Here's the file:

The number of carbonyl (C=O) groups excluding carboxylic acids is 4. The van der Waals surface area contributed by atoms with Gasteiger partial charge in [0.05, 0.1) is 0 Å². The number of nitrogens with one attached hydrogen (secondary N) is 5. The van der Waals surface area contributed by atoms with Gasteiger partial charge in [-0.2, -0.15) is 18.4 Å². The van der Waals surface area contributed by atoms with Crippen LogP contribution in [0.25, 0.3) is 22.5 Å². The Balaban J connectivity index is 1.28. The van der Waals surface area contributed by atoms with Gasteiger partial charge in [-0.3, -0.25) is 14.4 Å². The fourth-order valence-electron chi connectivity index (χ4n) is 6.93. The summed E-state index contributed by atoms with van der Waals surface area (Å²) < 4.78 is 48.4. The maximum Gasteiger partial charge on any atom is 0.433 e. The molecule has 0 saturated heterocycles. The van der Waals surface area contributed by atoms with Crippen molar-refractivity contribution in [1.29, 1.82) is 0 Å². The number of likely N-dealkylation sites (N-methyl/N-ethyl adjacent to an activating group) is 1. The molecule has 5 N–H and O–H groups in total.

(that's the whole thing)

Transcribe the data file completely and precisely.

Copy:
The number of carbonyl (C=O) groups excluding carboxylic acids is 4. The van der Waals surface area contributed by atoms with Gasteiger partial charge in [0.05, 0.1) is 0 Å². The number of nitrogens with one attached hydrogen (secondary N) is 5. The van der Waals surface area contributed by atoms with Gasteiger partial charge in [-0.2, -0.15) is 18.4 Å². The van der Waals surface area contributed by atoms with Crippen LogP contribution in [0.25, 0.3) is 22.5 Å². The Balaban J connectivity index is 1.28. The van der Waals surface area contributed by atoms with Gasteiger partial charge in [-0.3, -0.25) is 14.4 Å². The fourth-order valence-electron chi connectivity index (χ4n) is 6.93. The summed E-state index contributed by atoms with van der Waals surface area (Å²) < 4.78 is 48.4. The maximum Gasteiger partial charge on any atom is 0.433 e. The molecule has 0 saturated heterocycles. The van der Waals surface area contributed by atoms with Crippen molar-refractivity contribution in [1.29, 1.82) is 0 Å². The number of likely N-dealkylation sites (N-methyl/N-ethyl adjacent to an activating group) is 1. The molecule has 5 N–H and O–H groups in total.